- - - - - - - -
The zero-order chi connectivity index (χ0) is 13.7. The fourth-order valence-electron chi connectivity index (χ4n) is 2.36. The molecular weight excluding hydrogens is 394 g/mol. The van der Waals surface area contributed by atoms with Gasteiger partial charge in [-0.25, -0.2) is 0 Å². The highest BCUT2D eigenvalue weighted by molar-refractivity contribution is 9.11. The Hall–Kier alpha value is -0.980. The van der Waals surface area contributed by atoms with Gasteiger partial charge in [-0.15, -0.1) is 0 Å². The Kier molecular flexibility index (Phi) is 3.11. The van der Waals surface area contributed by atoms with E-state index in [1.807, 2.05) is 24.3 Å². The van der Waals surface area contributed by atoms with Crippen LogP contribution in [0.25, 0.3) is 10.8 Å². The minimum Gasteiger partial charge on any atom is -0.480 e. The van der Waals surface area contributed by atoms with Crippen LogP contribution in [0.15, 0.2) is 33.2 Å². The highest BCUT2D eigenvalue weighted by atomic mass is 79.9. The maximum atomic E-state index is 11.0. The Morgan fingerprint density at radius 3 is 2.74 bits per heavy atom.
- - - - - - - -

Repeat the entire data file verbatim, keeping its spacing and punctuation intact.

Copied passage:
The zero-order chi connectivity index (χ0) is 13.7. The fourth-order valence-electron chi connectivity index (χ4n) is 2.36. The molecular weight excluding hydrogens is 394 g/mol. The van der Waals surface area contributed by atoms with Gasteiger partial charge in [-0.25, -0.2) is 0 Å². The highest BCUT2D eigenvalue weighted by molar-refractivity contribution is 9.11. The Hall–Kier alpha value is -0.980. The van der Waals surface area contributed by atoms with Gasteiger partial charge in [-0.15, -0.1) is 0 Å². The Kier molecular flexibility index (Phi) is 3.11. The van der Waals surface area contributed by atoms with E-state index in [1.807, 2.05) is 24.3 Å². The van der Waals surface area contributed by atoms with Crippen LogP contribution in [0.25, 0.3) is 10.8 Å². The minimum Gasteiger partial charge on any atom is -0.480 e. The van der Waals surface area contributed by atoms with Crippen LogP contribution in [0.15, 0.2) is 33.2 Å². The highest BCUT2D eigenvalue weighted by atomic mass is 79.9. The maximum atomic E-state index is 11.0. The Morgan fingerprint density at radius 3 is 2.74 bits per heavy atom.